The Obama administration is often considered the most hostile administration to Israel since its inception in 1948. President Obama compared Palestinian suffering to the murder of six million Jews during the holocaust in his infamous Cairo speech. He also publicly humiliated Israeli PM Benjamin Netanyahu at the White House. Secretary of State Hillary Clinton famously berated Netanyahu on the phone for 45 minutes and once called on Israel to show “respect.” The administration’s demands from Israel have often shocked the world; from its requirement for more Israeli concessions to the Palestinians, to the ridiculous order of returning to the 1967 indefensible borders, to the insistence that Israel stops building homes in disputable territories as a precondition.
Indeed, John Bolton, the former US envoy to the UN said: “President Barack Obama is “the most anti-Israel president in the history of the state, without any question.” Additionally, New York Senator Charles Schumer, a Democrat, called on the Obama administration to stop the “counter-productive” policy regarding Israel. Furthermore, in a speech to the Israeli Knesset yesterday, Netanyahu signaled that he is bracing for another cold shoulder from the President.
The prospective Republican presidential candidates also took the President to task. Former Massachusetts Governor Mitt Romney slammed President Obama for disrespecting Israel and throwing it “under the bus,” Rep. Michele Bachmann blamed Obama for siding with the Palestinians over Israel,” and former Speaker of the House Newt Gingrich charged that “Obama is endangering Israel.”
However, Texas Governor Rick Perry took it a step further. At a speech he delivered in New York yesterday, as the United Nations General Assembly convened with a vote on a Palestinian state looming, Perry accused Obama’s “naive, arrogant, misguided and dangerous” foreign policy as “isolating and undermining Israel.” He elaborately outlined his vision for peace and demonstrated unwavering support for Israel.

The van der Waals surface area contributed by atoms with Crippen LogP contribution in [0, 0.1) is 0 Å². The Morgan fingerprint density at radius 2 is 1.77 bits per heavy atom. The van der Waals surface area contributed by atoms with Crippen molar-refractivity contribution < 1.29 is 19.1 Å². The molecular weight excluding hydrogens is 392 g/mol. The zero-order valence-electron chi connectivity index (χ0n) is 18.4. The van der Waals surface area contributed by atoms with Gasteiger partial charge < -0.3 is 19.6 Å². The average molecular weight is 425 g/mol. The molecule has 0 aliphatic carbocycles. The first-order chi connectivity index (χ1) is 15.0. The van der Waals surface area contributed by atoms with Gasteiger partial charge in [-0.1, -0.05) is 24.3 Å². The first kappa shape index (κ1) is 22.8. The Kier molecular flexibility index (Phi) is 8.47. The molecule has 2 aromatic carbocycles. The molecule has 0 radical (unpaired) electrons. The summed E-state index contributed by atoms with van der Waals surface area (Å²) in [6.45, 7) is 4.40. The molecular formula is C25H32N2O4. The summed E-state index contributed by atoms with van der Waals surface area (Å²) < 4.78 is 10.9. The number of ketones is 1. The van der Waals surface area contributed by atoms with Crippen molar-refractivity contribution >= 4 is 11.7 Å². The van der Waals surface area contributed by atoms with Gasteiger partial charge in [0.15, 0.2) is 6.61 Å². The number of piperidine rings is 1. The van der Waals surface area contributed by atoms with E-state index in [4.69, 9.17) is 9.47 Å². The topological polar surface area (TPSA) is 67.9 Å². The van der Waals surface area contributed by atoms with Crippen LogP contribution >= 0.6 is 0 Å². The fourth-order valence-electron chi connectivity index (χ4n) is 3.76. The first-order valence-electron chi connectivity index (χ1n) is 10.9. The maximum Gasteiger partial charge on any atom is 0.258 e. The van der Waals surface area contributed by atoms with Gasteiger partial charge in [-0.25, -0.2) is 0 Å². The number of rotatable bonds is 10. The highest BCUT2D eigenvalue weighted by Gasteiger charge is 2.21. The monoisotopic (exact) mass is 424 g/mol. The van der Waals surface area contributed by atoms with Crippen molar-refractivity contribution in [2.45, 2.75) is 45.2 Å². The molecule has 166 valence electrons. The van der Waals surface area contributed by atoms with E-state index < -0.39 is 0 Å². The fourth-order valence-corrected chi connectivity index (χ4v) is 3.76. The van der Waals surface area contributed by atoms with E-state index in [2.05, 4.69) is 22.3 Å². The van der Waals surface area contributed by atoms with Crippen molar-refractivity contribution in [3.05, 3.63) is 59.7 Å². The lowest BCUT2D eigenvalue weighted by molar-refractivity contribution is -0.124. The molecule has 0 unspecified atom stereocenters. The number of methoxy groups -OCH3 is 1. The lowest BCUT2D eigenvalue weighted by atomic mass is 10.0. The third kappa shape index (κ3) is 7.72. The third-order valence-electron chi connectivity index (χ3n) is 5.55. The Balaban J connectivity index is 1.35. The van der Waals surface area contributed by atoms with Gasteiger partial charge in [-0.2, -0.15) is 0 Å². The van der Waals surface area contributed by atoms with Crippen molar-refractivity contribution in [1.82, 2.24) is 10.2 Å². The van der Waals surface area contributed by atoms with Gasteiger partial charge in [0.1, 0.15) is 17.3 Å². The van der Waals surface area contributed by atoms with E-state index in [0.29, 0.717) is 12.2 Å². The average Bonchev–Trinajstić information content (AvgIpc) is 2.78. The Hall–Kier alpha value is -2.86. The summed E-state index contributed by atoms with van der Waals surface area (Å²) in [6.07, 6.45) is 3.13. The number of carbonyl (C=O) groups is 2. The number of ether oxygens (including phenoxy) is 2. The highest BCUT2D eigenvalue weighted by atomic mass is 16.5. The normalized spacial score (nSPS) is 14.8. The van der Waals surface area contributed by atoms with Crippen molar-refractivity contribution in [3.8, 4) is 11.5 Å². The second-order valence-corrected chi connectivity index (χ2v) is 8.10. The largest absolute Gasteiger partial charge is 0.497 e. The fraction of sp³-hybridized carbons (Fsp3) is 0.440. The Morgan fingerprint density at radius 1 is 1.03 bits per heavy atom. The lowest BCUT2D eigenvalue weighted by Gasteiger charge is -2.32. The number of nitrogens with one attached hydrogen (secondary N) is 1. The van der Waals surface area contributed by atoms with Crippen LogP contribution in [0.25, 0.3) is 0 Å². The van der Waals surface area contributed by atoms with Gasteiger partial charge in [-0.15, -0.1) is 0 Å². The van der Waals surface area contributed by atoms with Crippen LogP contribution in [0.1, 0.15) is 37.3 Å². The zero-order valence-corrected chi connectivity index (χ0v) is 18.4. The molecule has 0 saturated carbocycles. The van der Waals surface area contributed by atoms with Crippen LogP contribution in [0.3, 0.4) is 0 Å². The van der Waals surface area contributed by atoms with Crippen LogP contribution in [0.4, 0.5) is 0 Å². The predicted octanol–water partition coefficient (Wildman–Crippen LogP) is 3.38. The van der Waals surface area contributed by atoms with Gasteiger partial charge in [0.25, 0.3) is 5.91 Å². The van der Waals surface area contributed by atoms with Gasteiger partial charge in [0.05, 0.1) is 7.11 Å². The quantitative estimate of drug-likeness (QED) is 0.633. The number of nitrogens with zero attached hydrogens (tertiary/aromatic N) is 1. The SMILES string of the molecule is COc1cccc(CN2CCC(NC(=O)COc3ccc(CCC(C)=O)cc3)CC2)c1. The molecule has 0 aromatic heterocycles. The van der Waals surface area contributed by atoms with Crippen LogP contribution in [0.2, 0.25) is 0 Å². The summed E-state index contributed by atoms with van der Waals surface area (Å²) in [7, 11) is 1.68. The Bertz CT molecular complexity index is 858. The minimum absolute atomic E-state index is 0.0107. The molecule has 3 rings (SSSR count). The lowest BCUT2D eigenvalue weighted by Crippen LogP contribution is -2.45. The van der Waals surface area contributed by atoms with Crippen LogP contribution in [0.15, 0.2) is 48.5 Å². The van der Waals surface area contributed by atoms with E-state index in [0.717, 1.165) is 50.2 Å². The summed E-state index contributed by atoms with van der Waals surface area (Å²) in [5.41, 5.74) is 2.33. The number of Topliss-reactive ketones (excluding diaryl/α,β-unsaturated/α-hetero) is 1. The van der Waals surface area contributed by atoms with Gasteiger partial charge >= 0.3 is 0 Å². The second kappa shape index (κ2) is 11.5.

Nevertheless, what was intriguing with Perry’s speech was not the policy he outlined or the words he chose; it was the backdrop. Perry is a long-time friend of Israel. He has been to Israel more than any other candidate and often compared Texas’ struggles to those of Israel, Yet, amongst the American and Israeli flags that propped the stage, were a dozen or so Orthodox-Jews that stood alongside him. They are known community activists that came out to show their support for the current front-runner in the race; yet, the things they did and said were startling.
Jacob Javits wrote: “The reluctance to challenge the president is founded in an awareness that he holds, in large degree, the fate of the nation in his hands. We all wish to assist and sustain the presidency. But I have come to the conclusion that the awesome nature of the power over war in our time should require us to withhold, in relevant cases, that unquestioning support of the presidency.”
Israel is facing a diplomatic tsunami, and only the United States will spare it some shame. Whether or not the President is to blame for this debacle, Orthodox-Jews must not scold and chastise the President in-his-face during a period when he will undeniably stretch out his neck for the Jewish State. We shall not be ungrateful after the President got involved saving Israelis that were trapped at the Israeli embassy in Egypt. Yes, we can send a message by electing conservative candidates to Congress or deny him a second term; but for now, we should leave the attacks regarding Israel to his political rivals and talk-show hosts. During trying times, we must unite behind the President to thank him for his efforts on our behalf and urge his assistance; we should not engage in risky political ploys just to get photo-ops or political clout on the expense of Israel and the people.
Dave Hirsch is a political analyst and columnist. He can be reached at firstname.lastname@example.org
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